241-42; Burton, 577 S.W.3d at 285.
presented a pay application at trial that was preadmitted by
agreement and reflected a balance due to Schear Hampton of
$36, 678.32. The pay application was for the period ending
April 20, 2015, and referenced the original contract amount
of $235, 000, "'Approved' Changes To The
Contract" of $131, 783.24, and "Previous
Payments" of $330, 104.92. After the previous payments
were applied, the pay application reflects the "CURRENT
PAYMENT DUE" of $36, 678.32. The document is stamped
"ENTERED 15 APR 2015."
Hampton challenges the pay application on the following
grounds: (1) it was dated after Schear Hampton filed its lien
and "clearly created for the litigation by
Founders"; (2) Founders made a judicial admission in its
third party petition that Schear Hampton had an unpaid
balance of $152, 173.60 and did not complain that the lien
claim was excessive or invalid; and (3) the pay application
is not signed and was not authenticated. Founders counters
that (1) there is no evidence the document was created for
litigation; (2) Founders' pleading referencing the amount
of Schear Hampton's lien claim is not a judicial
admission; (3) none of the pay applications admitted at trial
were signed; and (4) Shear Hampton did not object to the
authenticity of the document.
Schear Hampton's first argument, the pay application was
presented at trial through John Black, the president of
Construction Supervisors. He testified that the pay
application was dated April 20, 2015, after all the work was
done on The Abbey project. According to him, the pay
application was sent from Schear Hampton to Construction
Supervisors, and it was initialed by an accountant from
Construction Supervisors. According to Founders, the pay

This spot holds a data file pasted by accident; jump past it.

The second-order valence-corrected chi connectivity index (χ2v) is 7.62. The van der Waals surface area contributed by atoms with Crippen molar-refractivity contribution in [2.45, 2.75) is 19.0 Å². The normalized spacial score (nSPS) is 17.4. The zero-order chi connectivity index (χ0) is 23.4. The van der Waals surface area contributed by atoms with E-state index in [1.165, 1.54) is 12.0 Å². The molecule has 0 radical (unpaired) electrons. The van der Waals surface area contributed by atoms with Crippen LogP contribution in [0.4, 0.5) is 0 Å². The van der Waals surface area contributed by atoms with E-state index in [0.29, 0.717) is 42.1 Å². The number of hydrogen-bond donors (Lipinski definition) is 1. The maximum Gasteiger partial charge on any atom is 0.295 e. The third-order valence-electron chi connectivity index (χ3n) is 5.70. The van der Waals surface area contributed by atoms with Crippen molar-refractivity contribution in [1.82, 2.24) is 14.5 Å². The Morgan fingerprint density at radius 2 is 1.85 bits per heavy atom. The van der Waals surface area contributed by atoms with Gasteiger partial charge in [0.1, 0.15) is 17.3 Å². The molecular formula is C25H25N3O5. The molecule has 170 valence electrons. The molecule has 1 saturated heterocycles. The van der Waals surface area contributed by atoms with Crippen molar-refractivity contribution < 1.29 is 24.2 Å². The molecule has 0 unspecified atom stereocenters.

application was served in discovery by Construction
Supervisors, and the Bates stamp on the document admitted at
trial reflects that to be correct. Whether the pay
application was created for litigation relates to the weight
of the evidence, and we defer to the trial court, as the
factfinder and sole judge of the credibility of the evidence,
on this issue. See City of Keller, 168 S.W.3d at
agree with Founders that the recitation in Founders'
petition of the amount of Schear Hampton's lien claim is
of no moment and is not a judicial admission that Founders
owed Schear Hampton the amount of its lien claim. Similarly,
Schear Hampton has not established how the lack of a
signature indicates the pay application is no evidence of the
amount owed. At most, it raises a fact question about whether
the payments referenced in the document were
made. We also must defer to the factfinder on
testified that the pay application showed an amount due in
April 2015 of $36, 678. We agree with Founders that this is
some evidence of the amount owed to Schear Hampton after
completion of the work. Schear Hampton argues that the pay
application reflects a payment of $92, 000 that is not
supported by evidence of "when, how, or by whom"
that payment was made. However, the pay application itself is
evidence of the ...